The initial project was conceived by J.D.M., T.P.F., C.J.E. and J.D., with planning and execution of field data collection by J.D.M., T.P.F., C.J.E., A.L., S.J.O., E.K. and M.C.R. CO2 flux data were compiled and analysed by J.D.M., T.P.F., E.J.J., S.J.O. and A.L., and laboratory analyses of helium and carbon isotopes were performed by T.P.F., H.L., Y.S. and N.T. Compilation and examination of geophysical and gas chemical data were conducted by C.T., J.D.M., C.J.E., J.v.W. and C.A.C. The final model presented in Fig. 4 was conceived and designed by T.P.F., J.D.M., C.J.E., J.v.W., C.A.C. and S.F.F. The manuscript was written by J.D.M. and T.P.F. with contributions from all co-authors.

Corresponding authors

Correspondence to James D. Muirhead or Tobias P. Fischer.

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The authors declare no competing interests.

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Peer review information Nature thanks Sascha Brune, Giovanni Chiodini and Tanya Furman for their contribution to the peer review of this work.

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Extended data figures and tables

Extended Data Fig. 1 Latitudinal variations in CO2 flux and RA values (3He/4He) with respect to the modelled lithosphere structure.

a, RA versus latitude along the Eastern Rift from −1.5° to −4.5°. Air-contaminated samples (TZ18-C16) were removed from the analysis. The Tanzanian craton boundary (light grey) is interpreted using the sharp density (c) and velocity (d) contrasts near the northern Manyara and southern Natron basins. It is marked as a broad region to account for location uncertainties and the overall three-dimensional nature of the boundary in the region. b, Diffuse CO2 flux versus latitude along the Eastern Rift from −1.5° to −4.5° for sample sites presented in Fig. 1a and the Oldoinyo Lengai volcano. c, Lithosphere density model from Tiberi et al.21. d, Lithosphere velocity model from Tiberi et al.21 (model resolution discussed in Methods). The density and velocity contrasts are relative to the IASP91 model49. The position of the cross-section is shown in Fig. 1a.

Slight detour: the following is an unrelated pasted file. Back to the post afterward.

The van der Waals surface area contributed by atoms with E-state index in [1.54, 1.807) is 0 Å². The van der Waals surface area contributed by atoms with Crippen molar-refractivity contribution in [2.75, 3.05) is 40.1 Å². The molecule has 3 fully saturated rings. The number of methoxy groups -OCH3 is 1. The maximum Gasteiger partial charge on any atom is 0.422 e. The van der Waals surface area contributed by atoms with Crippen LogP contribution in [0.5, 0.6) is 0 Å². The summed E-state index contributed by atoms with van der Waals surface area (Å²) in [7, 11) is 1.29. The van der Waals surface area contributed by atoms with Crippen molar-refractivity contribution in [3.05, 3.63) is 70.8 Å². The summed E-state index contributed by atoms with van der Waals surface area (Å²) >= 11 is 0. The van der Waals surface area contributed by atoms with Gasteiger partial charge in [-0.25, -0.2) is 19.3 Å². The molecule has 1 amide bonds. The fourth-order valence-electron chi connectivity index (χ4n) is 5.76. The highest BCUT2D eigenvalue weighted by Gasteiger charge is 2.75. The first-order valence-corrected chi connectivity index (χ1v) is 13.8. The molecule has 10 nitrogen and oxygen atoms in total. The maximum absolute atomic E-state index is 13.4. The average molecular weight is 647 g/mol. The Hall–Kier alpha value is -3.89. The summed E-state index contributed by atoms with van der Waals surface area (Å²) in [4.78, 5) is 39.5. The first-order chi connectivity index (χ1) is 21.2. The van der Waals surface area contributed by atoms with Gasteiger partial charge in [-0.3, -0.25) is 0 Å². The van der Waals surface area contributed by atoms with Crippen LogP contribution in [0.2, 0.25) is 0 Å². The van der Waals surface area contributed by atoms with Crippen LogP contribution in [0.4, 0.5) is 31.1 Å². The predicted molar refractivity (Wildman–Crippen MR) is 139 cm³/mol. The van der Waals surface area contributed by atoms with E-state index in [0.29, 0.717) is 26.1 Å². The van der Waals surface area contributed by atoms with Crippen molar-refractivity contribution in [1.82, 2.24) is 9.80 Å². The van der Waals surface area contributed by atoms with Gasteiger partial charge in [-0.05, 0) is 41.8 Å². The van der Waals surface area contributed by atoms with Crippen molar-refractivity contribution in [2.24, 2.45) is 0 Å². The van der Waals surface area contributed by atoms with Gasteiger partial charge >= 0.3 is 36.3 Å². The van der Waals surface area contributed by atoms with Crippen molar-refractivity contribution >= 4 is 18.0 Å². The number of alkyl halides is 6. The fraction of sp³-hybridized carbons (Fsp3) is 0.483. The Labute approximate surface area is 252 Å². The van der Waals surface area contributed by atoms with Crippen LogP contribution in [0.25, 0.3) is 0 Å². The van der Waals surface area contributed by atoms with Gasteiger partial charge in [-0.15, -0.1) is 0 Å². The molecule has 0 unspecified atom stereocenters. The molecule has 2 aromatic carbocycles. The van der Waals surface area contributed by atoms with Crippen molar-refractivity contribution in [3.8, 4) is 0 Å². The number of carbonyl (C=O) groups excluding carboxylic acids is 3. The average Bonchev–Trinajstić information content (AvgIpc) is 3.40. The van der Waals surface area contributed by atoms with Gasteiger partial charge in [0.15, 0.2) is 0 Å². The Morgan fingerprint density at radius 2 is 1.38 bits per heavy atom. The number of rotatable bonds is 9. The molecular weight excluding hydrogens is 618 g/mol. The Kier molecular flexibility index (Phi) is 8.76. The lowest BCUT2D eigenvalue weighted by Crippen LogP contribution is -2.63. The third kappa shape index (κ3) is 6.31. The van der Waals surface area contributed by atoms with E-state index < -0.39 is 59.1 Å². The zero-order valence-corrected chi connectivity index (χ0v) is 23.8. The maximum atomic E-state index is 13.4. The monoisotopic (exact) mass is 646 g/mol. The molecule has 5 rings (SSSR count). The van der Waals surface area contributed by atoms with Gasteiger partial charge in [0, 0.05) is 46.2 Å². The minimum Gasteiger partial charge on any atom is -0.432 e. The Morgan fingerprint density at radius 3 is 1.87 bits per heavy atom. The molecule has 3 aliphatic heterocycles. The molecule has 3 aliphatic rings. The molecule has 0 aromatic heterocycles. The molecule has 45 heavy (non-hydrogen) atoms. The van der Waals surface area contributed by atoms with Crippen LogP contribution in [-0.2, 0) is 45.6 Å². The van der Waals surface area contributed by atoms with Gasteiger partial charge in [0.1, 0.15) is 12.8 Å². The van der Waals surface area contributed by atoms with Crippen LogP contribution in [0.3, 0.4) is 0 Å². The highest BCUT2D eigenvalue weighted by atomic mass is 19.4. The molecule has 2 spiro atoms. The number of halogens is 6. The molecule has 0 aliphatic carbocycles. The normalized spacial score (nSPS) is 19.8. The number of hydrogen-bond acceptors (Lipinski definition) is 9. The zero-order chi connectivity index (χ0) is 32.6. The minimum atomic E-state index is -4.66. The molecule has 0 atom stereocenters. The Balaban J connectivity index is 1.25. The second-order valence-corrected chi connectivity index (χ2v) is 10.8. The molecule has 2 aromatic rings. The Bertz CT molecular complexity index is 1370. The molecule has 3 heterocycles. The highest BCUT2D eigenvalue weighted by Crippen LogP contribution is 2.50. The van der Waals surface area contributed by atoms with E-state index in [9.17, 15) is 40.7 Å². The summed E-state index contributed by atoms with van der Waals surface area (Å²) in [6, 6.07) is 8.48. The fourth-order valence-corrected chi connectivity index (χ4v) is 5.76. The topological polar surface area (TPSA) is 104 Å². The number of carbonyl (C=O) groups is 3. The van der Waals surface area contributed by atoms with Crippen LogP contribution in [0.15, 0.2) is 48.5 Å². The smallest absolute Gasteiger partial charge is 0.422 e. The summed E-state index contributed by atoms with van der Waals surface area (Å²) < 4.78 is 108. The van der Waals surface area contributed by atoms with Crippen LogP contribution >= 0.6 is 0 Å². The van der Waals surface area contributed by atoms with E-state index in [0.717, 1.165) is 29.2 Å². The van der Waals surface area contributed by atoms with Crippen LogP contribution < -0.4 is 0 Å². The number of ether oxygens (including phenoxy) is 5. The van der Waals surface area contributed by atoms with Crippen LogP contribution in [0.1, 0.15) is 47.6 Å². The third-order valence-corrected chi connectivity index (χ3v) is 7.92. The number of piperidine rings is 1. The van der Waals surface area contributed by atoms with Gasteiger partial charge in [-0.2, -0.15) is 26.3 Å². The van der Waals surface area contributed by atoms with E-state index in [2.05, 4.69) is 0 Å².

Extended Data Fig. 2 CO2 flux population analyses.

ad, Shown are results for the Manyara (a), Natron (b), Magadi (c) and Balangida (d) basins. The analyses were performed in line with the method of Sinclair67 outlined in Chiodini et al.65, with the dashed lines representing a modelled mixed population based on the distributions of the lower, higher and occasionally intermediate flux populations.

Supplementary information

Supplementary Table 1

Data Table 1 provides a summary of diffuse CO2 flux data (g m-2 d-1) for the Magadi, Natron, Manyara, and Balangida basins (values presented as “<0.24” are below the detection limit of the flux meter).

Supplementary Table 2

Data Table 2 is a summary of carbon isotope data.

Supplementary Table 3

Data Table 3 provides a summary of helium isotope data.

Supplementary Table 4

Data Table 4 summarizes the carbonatite systems associated with the Tanzanian craton and EARS.

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Muirhead, J.D., Fischer, T.P., Oliva, S.J. et al. Displaced cratonic mantle concentrates deep carbon during continental rifting. Nature 582, 67–72 (2020). https://doi.org/10.1038/s41586-020-2328-3